WASHINGTON — You won't find America's most competitive and best-managed corporations anywhere near the top of this chart.
Blue-chip firms such as Intel, Merck, Caterpillar, Procter & Gamble and General Electric rank far down among corporate contributors to candidates for federal office.
Instead, according to a Times analysis of political giving by every major corporation in America, the big players include a number of firms that have become the focus of federal investigations, or whose reputations have declined within their industries. The big givers are highly regulated by the government or highly dependent on it for subsidies--typically in the financial, defense, tobacco, oil and telecommunications sectors.
If money buys access to Washington's power brokers--and this is what the corporate contributors say they are seeking--then, for the most part, the government is not focused on the ideas of the nation's fastest-growing and most forward-looking companies.
As controversy swirls around the billions of dollars lubricating the federal election machinery, The Times examined the political contributions of every major corporation in the nation, the 544 biggest public and private companies.
The Times survey shows that contributions by the 544 companies jumped 75% to $102.4 million over the last four years. Company executives and other employees kicked in an additional $26.9 million, a 41% increase.
More companies are getting into the political-giving derby, the survey shows. Among the biggest 544 companies, the number making federal political contributions rose from 366 in 1992 to 403 in 1996.
Under federal election laws, businesses may give to individual candidates only through political action committees that raise funds from voluntary employee contributions.
However, corporate donations given directly to political party organizations--so-called soft money--are the one form of corporate largess not limited by federal law. Soft money is the fastest-growing component of corporate political giving, having more than tripled to $50.8 million between the presidential elections in 1992 and 1996.
The Times study also found sharp imbalances in the geographic distribution of corporate contributions. California provides just 9% of the money, even though it has 12% of the seats in the House of Representatives. But the corridor of big business in New Jersey, New York and Connecticut is a titanic force, providing one-third of the combined corporate and employee contributions in the last two-year election cycle. The financial-services sector in the Northeast, which accounts for much of the region's giving, exercises plenty of clout in Washington.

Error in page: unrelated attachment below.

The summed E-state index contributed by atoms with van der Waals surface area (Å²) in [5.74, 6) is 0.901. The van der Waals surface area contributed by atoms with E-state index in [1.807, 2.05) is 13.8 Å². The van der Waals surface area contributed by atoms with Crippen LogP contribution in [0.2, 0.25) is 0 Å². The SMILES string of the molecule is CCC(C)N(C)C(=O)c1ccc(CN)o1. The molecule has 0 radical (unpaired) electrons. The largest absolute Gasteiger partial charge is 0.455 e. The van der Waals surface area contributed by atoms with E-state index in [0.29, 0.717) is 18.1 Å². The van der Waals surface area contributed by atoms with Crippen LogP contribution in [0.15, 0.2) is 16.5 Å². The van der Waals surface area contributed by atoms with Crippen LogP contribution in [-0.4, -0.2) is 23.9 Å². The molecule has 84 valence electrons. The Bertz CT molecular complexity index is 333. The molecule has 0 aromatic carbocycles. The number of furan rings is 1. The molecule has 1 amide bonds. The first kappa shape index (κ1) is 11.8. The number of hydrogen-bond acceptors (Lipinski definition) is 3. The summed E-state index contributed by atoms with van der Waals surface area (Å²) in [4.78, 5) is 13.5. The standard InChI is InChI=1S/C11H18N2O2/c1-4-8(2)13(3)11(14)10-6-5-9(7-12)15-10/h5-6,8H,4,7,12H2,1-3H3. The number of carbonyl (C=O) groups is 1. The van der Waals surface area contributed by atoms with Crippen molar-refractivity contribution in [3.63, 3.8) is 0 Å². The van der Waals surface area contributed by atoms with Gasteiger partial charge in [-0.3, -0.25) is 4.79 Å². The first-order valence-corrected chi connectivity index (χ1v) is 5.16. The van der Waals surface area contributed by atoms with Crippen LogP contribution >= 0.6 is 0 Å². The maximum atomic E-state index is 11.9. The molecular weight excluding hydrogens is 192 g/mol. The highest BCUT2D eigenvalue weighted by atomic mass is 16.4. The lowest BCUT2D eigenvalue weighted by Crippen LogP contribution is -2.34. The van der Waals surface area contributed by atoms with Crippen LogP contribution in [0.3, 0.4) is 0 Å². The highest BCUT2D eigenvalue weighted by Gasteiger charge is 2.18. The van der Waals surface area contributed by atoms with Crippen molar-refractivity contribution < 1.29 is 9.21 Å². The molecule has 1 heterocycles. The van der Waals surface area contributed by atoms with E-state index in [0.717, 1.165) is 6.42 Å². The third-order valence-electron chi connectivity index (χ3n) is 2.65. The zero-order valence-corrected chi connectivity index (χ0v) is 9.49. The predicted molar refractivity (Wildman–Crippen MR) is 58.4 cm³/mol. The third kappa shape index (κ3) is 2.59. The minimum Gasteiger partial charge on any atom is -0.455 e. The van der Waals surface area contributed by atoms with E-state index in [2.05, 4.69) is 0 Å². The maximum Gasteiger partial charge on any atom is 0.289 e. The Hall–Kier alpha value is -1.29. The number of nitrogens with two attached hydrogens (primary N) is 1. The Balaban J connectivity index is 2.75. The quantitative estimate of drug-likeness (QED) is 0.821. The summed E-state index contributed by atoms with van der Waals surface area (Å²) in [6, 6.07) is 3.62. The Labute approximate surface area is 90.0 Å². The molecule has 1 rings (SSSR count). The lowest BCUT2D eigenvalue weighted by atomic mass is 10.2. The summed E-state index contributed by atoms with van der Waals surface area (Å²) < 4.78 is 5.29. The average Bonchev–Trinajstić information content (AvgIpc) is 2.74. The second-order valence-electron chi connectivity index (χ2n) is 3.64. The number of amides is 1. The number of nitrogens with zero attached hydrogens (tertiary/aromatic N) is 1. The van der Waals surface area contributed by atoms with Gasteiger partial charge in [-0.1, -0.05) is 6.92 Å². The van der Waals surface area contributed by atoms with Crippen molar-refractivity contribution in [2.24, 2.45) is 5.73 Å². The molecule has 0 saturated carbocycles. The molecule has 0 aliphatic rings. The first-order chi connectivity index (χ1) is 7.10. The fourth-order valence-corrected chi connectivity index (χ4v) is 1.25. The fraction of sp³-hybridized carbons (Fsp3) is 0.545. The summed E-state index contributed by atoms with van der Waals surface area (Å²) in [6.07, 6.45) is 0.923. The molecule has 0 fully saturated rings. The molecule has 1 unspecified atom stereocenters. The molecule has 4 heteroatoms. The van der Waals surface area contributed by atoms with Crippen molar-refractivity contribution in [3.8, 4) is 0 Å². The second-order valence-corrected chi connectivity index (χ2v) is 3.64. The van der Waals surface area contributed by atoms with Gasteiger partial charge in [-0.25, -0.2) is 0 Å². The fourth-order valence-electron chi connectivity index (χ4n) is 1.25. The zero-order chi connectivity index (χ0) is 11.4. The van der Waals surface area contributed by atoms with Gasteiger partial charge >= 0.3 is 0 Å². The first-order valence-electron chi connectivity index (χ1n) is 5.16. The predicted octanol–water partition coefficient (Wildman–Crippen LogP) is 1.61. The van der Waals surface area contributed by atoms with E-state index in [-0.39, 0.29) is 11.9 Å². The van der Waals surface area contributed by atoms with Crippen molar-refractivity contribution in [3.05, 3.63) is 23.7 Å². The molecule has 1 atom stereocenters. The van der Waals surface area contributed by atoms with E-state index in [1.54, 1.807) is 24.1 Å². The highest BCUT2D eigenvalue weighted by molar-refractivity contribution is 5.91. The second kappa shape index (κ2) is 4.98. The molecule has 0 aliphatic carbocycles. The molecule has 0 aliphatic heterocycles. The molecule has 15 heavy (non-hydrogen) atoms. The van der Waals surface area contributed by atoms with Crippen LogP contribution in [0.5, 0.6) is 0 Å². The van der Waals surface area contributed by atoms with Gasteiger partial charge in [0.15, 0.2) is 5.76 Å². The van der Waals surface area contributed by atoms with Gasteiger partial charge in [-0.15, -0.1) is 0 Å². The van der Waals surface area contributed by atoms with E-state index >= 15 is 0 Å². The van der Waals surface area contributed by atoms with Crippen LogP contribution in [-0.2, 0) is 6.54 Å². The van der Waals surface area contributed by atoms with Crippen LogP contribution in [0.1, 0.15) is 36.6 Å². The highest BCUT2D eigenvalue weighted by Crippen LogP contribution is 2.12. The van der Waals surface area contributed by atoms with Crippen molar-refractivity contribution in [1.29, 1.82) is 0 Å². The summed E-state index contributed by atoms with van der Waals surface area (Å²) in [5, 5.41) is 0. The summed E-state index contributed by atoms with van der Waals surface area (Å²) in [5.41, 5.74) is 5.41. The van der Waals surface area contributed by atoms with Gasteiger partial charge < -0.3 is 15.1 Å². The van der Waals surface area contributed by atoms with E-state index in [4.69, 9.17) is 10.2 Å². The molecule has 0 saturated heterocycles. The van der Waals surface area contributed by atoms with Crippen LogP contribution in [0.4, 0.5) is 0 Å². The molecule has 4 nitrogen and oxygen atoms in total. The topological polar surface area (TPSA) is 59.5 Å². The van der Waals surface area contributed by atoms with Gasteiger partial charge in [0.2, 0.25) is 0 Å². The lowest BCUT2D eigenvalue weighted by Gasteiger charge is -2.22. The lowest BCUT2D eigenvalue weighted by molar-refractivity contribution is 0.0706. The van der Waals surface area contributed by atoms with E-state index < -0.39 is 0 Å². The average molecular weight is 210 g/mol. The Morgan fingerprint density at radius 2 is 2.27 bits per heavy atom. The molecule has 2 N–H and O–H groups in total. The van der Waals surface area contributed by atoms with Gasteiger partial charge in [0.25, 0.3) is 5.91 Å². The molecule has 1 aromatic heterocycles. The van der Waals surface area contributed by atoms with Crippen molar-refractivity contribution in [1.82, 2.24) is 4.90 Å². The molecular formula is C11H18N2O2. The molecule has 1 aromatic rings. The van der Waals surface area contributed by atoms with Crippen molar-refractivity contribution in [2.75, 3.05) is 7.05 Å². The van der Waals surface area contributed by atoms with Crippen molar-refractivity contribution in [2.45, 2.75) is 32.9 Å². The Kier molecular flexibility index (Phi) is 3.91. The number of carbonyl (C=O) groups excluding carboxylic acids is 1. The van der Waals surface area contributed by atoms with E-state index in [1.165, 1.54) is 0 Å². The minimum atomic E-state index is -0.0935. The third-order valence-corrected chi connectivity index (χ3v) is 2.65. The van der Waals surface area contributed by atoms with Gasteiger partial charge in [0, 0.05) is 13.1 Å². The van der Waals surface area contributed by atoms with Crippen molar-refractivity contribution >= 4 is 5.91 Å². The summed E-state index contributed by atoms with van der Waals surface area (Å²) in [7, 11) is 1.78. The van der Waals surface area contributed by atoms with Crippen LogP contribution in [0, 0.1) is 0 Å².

'Special Interests Play a Huge Role'
The big corporate contributors say their intent is not to exercise improper influence but to elect politicians who support policies good for their companies and the nation as a whole. They believe that corporate money plays a necessary and responsible role in a democracy.
Critics say the intent of the corporate contributors is far from benign.
"Special interests play a huge role in legislation; otherwise these appropriations bills would not be larded with pork, and tax-code bills would not be loaded with loopholes," complained Sen. John McCain (R-Ariz.), who is pressing for tight campaign-finance limits. "And who ends up making up the difference if the money is spent in a wasteful and inefficient fashion? The average American, who doesn't have the influence or the access in Washington."
The Times examined the role of business in financing federal elections at a time when unprecedented scrutiny is being focused on unorthodox and potentially illegal fund-raising efforts by politicians for their 1996 campaigns.
The analysis shows that companies most frequently cited as the best-managed major corporations in America are all below-average contributors. While pharmaceutical maker Merck & Co. is the 50th-largest corporation on The Times' list of 544 firms, for example, it ranks as the 129th-largest contributor. Intel Corp., the computer chip giant, is the 45th-largest firm but the 307th-largest political player.
Meanwhile, Philip Morris Cos., the nation's biggest corporate political contributor in 1995-96 at $3.9 million, is under political and legal attack for its cigarette marketing and manufacturing practices. While the company is regarded as well-run and highly profitable, it has also eliminated 12,000 jobs during the last five years.
AT&T Corp., the third-largest contributor, pumped $2.2 million into federal election campaigns in 1995-96. In a survey this year by Fortune magazine, AT&T dropped more sharply than any other corporation in America in its reputation among its peers for good management.